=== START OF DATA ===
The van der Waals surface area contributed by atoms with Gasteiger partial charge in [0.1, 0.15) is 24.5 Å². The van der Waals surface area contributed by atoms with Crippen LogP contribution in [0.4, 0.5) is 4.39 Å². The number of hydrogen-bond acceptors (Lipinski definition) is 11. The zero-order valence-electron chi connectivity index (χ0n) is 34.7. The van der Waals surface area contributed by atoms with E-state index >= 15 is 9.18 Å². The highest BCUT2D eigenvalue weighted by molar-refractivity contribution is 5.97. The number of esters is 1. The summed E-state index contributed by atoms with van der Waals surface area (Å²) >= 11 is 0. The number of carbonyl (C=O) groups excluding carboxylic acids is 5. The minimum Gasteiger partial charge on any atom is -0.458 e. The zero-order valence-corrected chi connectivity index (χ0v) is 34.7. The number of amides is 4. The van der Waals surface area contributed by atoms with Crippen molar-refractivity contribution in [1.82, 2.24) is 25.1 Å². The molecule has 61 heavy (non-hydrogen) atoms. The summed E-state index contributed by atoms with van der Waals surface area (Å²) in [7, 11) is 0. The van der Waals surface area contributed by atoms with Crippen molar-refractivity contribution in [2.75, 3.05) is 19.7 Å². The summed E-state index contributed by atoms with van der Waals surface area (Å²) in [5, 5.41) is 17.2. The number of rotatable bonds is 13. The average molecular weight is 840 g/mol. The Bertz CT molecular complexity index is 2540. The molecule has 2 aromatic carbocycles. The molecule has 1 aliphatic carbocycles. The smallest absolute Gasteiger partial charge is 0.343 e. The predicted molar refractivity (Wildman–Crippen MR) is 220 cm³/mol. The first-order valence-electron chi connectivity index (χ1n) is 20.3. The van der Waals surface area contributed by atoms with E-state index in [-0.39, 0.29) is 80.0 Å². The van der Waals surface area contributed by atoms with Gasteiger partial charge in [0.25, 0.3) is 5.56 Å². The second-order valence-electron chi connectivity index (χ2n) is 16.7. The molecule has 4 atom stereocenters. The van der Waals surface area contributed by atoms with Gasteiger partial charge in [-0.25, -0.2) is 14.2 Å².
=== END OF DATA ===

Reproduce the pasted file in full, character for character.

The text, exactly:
The van der Waals surface area contributed by atoms with Gasteiger partial charge in [0.1, 0.15) is 24.5 Å². The van der Waals surface area contributed by atoms with Crippen LogP contribution in [0.4, 0.5) is 4.39 Å². The number of hydrogen-bond acceptors (Lipinski definition) is 11. The zero-order valence-electron chi connectivity index (χ0n) is 34.7. The van der Waals surface area contributed by atoms with E-state index >= 15 is 9.18 Å². The highest BCUT2D eigenvalue weighted by molar-refractivity contribution is 5.97. The number of esters is 1. The summed E-state index contributed by atoms with van der Waals surface area (Å²) >= 11 is 0. The number of carbonyl (C=O) groups excluding carboxylic acids is 5. The minimum Gasteiger partial charge on any atom is -0.458 e. The zero-order valence-corrected chi connectivity index (χ0v) is 34.7. The number of amides is 4. The van der Waals surface area contributed by atoms with Crippen molar-refractivity contribution in [1.82, 2.24) is 25.1 Å². The molecule has 61 heavy (non-hydrogen) atoms. The summed E-state index contributed by atoms with van der Waals surface area (Å²) in [7, 11) is 0. The van der Waals surface area contributed by atoms with Crippen molar-refractivity contribution in [2.75, 3.05) is 19.7 Å². The summed E-state index contributed by atoms with van der Waals surface area (Å²) in [5, 5.41) is 17.2. The number of rotatable bonds is 13. The average molecular weight is 840 g/mol. The Bertz CT molecular complexity index is 2540. The molecule has 2 aromatic carbocycles. The molecule has 1 aliphatic carbocycles. The smallest absolute Gasteiger partial charge is 0.343 e. The predicted molar refractivity (Wildman–Crippen MR) is 220 cm³/mol. The first-order valence-electron chi connectivity index (χ1n) is 20.3. The van der Waals surface area contributed by atoms with E-state index in [-0.39, 0.29) is 80.0 Å². The van der Waals surface area contributed by atoms with Gasteiger partial charge in [0.25, 0.3) is 5.56 Å². The second-order valence-electron chi connectivity index (χ2n) is 16.7. The molecule has 4 atom stereocenters. The van der Waals surface area contributed by atoms with Gasteiger partial charge in [-0.25, -0.2) is 14.2 Å².